Civilians Could Make Traffic Stops in L.A., Not Cops

Los Angeles could, for example, use unarmed civilians to enforce “safety-related traffic violations” such as speeding, the report recommends.

LOS ANGELES — Most traffic enforcement in Los Angeles should be done by civilian workers, but only in tandem with major infrastructure upgrades that improve safety along city streets that are among the nation’s deadliest.

Those are the conclusions of a long-delayed report from the city transportation department that has yet to be released. The Times reviewed a draft of the document, which has been in the works for nearly three years, since the City Council first raised the prospect of removing traffic duties from the Los Angeles Police Department.

The debate over what role police should have in enforcing traffic safety comes amid an alarming yearlong rise in road deaths and injuries. It illustrates both the promise and the challenge of removing armed officers from traffic safety duties.

Some transportation safety advocates say persistent traffic violence, particularly in low-income neighborhoods, shows that the city needs to crack down harder on reckless driving.

Supporters of criminal justice reform argue for a less punitive approach. They say those communities have historically borne the brunt of over-aggressive policing, which they contend hasn’t made the streets any safer.

And they allege that, even when such encounters don’t end in violence, the fines that often result can send people into spiraling debt.

The debate over the role of law enforcement in traffic incidents stretches back decades but intensified in the wake of George Floyd’s murder in 2020 at the hands of police officers in Minneapolis and the ensuing nationwide reckoning in which critics challenged some long-held assumptions around policing.

The draft report calls for further expanding the LAPD’s restrictions on so-called pretextual stops — using minor traffic violations as a reason to pull over vehicles and search them for evidence of more serious crimes. Such stops were already drastically scaled back after a Times investigation found that the department stopped and searched Black and Latino drivers at higher rates than white motorists.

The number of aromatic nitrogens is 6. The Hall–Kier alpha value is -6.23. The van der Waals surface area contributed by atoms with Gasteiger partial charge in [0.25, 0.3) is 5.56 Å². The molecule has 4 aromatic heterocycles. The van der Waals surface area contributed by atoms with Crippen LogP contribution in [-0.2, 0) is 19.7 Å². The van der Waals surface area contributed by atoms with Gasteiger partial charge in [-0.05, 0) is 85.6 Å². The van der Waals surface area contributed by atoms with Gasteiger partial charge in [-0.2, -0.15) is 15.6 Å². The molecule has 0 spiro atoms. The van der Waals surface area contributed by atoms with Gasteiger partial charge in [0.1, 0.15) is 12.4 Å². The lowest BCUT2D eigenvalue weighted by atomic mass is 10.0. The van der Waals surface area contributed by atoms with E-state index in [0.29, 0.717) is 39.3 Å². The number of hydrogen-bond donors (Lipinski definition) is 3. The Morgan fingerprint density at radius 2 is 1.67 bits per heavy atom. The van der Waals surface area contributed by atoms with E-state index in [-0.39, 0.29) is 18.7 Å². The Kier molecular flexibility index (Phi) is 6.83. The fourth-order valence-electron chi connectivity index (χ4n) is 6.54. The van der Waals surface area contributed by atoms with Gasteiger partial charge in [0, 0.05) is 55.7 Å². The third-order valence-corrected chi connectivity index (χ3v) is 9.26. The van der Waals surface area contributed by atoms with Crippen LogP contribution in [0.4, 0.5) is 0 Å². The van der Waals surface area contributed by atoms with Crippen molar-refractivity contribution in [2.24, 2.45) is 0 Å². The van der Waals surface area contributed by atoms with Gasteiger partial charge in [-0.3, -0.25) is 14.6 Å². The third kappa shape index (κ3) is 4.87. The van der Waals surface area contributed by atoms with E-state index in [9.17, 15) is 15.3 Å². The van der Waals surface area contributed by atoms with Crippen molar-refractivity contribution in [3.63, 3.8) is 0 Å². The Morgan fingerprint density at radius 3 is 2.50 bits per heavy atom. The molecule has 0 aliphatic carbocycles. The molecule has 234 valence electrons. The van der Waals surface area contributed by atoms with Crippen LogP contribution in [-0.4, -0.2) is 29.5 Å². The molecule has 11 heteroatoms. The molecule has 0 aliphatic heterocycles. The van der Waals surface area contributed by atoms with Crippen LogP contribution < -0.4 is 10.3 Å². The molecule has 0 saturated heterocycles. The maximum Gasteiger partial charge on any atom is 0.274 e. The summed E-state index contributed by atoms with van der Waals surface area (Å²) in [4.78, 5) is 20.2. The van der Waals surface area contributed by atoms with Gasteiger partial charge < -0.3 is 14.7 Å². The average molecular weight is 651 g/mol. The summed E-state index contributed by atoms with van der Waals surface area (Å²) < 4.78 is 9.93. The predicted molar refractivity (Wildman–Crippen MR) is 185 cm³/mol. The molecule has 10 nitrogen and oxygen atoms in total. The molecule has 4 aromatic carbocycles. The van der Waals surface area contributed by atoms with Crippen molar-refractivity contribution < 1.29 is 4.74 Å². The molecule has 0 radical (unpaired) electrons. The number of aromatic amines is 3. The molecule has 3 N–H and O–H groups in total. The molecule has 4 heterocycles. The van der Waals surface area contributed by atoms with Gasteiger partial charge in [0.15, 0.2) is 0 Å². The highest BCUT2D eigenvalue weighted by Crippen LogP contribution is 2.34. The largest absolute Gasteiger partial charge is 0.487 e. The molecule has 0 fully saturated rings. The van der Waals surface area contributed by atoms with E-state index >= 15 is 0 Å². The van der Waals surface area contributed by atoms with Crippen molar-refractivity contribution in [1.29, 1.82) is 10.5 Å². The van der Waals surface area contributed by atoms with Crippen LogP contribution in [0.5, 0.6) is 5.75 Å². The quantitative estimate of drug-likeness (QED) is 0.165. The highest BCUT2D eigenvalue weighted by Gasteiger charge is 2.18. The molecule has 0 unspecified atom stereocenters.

Department officials have admitted these stops netted few arrests and undermined public trust.

Still, police officials around the U.S. have been slow to rein in the practice too much, saying that it is still a tool for getting guns and drugs off the streets.

LAPD officials have said they would be willing to relinquish certain traffic duties if they are picked up by another agency. But enforcement remains a top priority, they say, citing among other reasons the inherent dangers of traffic stops and a recent rise in accidents.

LAPD Chief Michel Moore said that “finding alternatives to a police response [to certain incidents] is something that the department is very much interested in.”

“If DOT [Los Angeles Department of Transportation] were to pick that work up, I think we’d welcome it,” he said.

He pointed out that teams of mental health workers already respond to some calls involving people in crisis, without police present, and that officers no longer “take traffic collision reports for anything other than the most serious traffic accidents.”

The report’s authors looked to models in other cities that, instead of deploying armed police, have tackled traffic safety by reinvesting in street improvements and educating the public while exploring alternative methods for holding motorists accountable.

Berkeley, for instance, has been developing a new division that aims to send unarmed representatives to certain traffic incidents, instead of police, as the city works toward its goal of reducing racial disparities in traffic stops and ending serious crashes by 2028.

In Philadelphia, officials voted to adopt a model of enforcement used in New Zealand, in which minor traffic violations are handled by unarmed public safety “officers” who work for that city’s transportation department.